As a blans—not just white, but an outsider—Coffelt does her best to balance her ability to give to a population “there” with an awareness of Haiti’s historical perspective of her “here.” At the risk of symbolizing “the great white hope,” she spends three weeks following Dr. Jean Gardy Marius, founder of OSAPO, Organizasyon Sante Popile (Public Health Organization), plucking gently at the web of (in-)humanity that has created the Haiti of today.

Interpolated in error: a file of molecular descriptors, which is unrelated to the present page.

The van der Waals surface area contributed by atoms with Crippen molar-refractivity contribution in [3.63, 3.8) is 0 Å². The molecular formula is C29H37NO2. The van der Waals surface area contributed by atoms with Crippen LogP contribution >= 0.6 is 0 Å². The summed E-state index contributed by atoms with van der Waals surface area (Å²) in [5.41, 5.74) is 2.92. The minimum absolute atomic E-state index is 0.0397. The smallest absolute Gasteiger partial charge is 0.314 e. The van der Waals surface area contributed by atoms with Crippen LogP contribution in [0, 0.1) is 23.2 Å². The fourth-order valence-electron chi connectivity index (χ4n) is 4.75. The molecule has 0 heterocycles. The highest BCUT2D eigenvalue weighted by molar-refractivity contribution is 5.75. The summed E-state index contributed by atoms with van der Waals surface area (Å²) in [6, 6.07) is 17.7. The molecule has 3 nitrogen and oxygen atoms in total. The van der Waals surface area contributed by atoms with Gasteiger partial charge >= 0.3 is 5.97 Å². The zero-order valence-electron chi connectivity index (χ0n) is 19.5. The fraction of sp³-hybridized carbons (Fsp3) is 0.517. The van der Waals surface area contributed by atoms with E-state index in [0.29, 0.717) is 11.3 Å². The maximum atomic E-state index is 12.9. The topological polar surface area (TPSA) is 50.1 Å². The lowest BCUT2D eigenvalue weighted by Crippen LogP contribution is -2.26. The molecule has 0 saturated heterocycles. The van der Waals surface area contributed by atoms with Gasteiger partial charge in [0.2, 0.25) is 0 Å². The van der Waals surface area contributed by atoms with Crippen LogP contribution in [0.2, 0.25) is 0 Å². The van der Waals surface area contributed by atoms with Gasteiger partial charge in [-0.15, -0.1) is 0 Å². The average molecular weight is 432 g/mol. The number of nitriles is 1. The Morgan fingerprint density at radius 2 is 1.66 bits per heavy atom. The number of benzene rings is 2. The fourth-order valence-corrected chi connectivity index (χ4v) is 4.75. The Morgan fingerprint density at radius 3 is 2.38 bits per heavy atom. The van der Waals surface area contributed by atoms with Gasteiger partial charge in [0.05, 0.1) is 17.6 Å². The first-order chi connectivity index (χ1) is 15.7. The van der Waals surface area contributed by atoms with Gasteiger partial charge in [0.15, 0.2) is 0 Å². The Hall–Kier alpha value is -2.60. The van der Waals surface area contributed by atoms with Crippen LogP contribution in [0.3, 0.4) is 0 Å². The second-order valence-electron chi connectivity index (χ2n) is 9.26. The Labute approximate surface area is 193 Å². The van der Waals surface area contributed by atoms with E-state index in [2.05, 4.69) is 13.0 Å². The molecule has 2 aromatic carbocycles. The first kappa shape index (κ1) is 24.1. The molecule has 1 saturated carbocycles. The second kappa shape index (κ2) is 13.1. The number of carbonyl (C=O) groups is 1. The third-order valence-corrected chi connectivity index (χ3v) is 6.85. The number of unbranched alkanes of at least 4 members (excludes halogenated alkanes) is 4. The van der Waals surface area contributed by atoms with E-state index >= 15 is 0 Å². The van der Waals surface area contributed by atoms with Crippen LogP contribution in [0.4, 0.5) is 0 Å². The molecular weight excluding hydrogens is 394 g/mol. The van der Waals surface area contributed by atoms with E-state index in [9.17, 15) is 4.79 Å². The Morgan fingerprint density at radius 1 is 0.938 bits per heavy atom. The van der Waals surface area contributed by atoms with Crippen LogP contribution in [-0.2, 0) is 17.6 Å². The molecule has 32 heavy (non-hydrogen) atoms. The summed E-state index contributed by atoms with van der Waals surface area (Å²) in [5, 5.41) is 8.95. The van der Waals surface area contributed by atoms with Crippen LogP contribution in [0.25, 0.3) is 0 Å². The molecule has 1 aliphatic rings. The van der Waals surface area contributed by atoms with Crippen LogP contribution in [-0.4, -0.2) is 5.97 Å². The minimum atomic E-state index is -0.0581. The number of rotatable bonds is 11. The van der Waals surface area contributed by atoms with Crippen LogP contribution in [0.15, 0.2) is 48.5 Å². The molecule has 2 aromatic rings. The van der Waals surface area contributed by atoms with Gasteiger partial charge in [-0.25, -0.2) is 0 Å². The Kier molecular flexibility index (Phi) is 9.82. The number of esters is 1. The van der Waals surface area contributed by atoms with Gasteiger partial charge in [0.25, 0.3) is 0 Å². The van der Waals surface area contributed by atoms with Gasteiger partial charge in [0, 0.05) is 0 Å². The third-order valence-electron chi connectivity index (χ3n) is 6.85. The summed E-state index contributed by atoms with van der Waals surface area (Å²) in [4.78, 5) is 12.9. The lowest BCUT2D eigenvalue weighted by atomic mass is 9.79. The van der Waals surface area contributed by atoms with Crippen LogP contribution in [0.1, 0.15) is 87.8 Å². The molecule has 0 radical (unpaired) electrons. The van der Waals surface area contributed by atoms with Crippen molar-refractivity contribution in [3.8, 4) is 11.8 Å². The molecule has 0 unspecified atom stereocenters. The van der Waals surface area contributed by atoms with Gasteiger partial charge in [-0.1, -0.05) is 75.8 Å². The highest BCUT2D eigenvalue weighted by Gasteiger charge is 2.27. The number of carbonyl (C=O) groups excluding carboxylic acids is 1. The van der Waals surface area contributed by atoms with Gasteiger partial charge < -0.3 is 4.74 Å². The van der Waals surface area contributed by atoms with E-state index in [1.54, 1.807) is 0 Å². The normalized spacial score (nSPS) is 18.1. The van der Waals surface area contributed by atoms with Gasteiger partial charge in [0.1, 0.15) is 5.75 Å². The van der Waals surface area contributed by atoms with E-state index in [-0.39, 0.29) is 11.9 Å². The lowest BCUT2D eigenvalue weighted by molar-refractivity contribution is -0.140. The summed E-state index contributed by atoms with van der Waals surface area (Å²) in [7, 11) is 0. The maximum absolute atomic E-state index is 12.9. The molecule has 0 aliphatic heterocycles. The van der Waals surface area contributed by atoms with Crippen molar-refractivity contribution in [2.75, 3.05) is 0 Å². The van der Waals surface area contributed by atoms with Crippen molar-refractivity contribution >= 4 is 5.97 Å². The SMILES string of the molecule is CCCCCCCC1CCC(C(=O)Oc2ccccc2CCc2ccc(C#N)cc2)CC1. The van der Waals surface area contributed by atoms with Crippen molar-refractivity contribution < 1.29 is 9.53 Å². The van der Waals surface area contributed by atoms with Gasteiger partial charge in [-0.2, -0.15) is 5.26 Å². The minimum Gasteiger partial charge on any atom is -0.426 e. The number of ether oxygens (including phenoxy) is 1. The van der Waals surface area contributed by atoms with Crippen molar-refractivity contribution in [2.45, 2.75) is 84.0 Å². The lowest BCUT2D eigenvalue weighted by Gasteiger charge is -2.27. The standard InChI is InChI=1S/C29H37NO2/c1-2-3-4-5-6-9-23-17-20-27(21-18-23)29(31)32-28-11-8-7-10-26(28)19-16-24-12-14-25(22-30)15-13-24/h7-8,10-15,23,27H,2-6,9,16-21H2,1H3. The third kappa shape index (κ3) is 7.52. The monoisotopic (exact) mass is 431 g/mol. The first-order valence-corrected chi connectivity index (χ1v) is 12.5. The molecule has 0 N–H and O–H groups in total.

Respectful and enlightening, perhaps filling in details of what the average Westerner knows of Haiti, Coffelt intersperses history and cultural influences with her travels and philosophical insight, even as she refuses to give her watch to a random Haitian woman who demands it. It’s a vivid scene indicative of the distance between “here” and “there.” However, with nary a transitional segue, the disparate parts of this memoir feel cut and pasted instead of interweaving Coffelt’s experience into the story of a country she fell in love with before she visited. Nevertheless, it’s an interesting read and worth it if only for her effort to shine her light upon Haiti. I was fortunate to receive a copy of this book through NetGalley.